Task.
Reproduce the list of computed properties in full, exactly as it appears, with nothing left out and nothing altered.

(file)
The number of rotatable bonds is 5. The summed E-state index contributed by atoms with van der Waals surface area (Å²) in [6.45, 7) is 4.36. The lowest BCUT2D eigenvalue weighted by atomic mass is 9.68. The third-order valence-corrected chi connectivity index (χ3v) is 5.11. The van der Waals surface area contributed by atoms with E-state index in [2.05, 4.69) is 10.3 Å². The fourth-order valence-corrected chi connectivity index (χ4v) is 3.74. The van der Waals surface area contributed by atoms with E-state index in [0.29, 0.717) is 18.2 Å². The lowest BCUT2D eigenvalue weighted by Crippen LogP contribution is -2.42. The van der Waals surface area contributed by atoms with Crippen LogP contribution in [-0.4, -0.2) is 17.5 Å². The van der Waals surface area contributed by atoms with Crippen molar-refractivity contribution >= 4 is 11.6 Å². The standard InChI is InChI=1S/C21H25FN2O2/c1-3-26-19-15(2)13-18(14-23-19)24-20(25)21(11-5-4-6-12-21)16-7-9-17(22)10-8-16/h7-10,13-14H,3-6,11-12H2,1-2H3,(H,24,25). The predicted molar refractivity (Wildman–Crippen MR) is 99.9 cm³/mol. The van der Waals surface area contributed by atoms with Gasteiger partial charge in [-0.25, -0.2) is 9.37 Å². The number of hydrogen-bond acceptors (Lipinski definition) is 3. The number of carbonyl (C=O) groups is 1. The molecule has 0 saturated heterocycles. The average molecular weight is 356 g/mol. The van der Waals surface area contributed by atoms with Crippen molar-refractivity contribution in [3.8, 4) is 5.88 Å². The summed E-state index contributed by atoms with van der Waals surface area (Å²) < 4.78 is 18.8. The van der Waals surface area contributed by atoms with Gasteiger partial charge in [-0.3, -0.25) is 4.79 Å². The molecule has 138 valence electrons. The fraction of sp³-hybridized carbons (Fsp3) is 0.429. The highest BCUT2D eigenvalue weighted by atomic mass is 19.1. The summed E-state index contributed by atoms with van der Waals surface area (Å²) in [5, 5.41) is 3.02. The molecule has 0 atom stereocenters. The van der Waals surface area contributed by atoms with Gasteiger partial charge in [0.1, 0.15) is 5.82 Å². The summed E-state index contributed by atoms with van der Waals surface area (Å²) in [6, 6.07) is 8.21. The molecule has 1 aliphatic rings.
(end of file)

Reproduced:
The number of rotatable bonds is 5. The summed E-state index contributed by atoms with van der Waals surface area (Å²) in [6.45, 7) is 4.36. The lowest BCUT2D eigenvalue weighted by atomic mass is 9.68. The third-order valence-corrected chi connectivity index (χ3v) is 5.11. The van der Waals surface area contributed by atoms with E-state index in [2.05, 4.69) is 10.3 Å². The fourth-order valence-corrected chi connectivity index (χ4v) is 3.74. The van der Waals surface area contributed by atoms with E-state index in [0.29, 0.717) is 18.2 Å². The lowest BCUT2D eigenvalue weighted by Crippen LogP contribution is -2.42. The van der Waals surface area contributed by atoms with Crippen LogP contribution in [-0.4, -0.2) is 17.5 Å². The van der Waals surface area contributed by atoms with Crippen molar-refractivity contribution >= 4 is 11.6 Å². The standard InChI is InChI=1S/C21H25FN2O2/c1-3-26-19-15(2)13-18(14-23-19)24-20(25)21(11-5-4-6-12-21)16-7-9-17(22)10-8-16/h7-10,13-14H,3-6,11-12H2,1-2H3,(H,24,25). The predicted molar refractivity (Wildman–Crippen MR) is 99.9 cm³/mol. The van der Waals surface area contributed by atoms with Gasteiger partial charge in [-0.25, -0.2) is 9.37 Å². The number of hydrogen-bond acceptors (Lipinski definition) is 3. The number of carbonyl (C=O) groups is 1. The molecule has 0 saturated heterocycles. The average molecular weight is 356 g/mol. The van der Waals surface area contributed by atoms with Crippen molar-refractivity contribution in [3.8, 4) is 5.88 Å². The summed E-state index contributed by atoms with van der Waals surface area (Å²) < 4.78 is 18.8. The van der Waals surface area contributed by atoms with Gasteiger partial charge in [-0.3, -0.25) is 4.79 Å². The molecule has 138 valence electrons. The fraction of sp³-hybridized carbons (Fsp3) is 0.429. The highest BCUT2D eigenvalue weighted by atomic mass is 19.1. The summed E-state index contributed by atoms with van der Waals surface area (Å²) in [5, 5.41) is 3.02. The molecule has 0 atom stereocenters. The van der Waals surface area contributed by atoms with Gasteiger partial charge in [0.1, 0.15) is 5.82 Å². The summed E-state index contributed by atoms with van der Waals surface area (Å²) in [6, 6.07) is 8.21. The molecule has 1 aliphatic rings.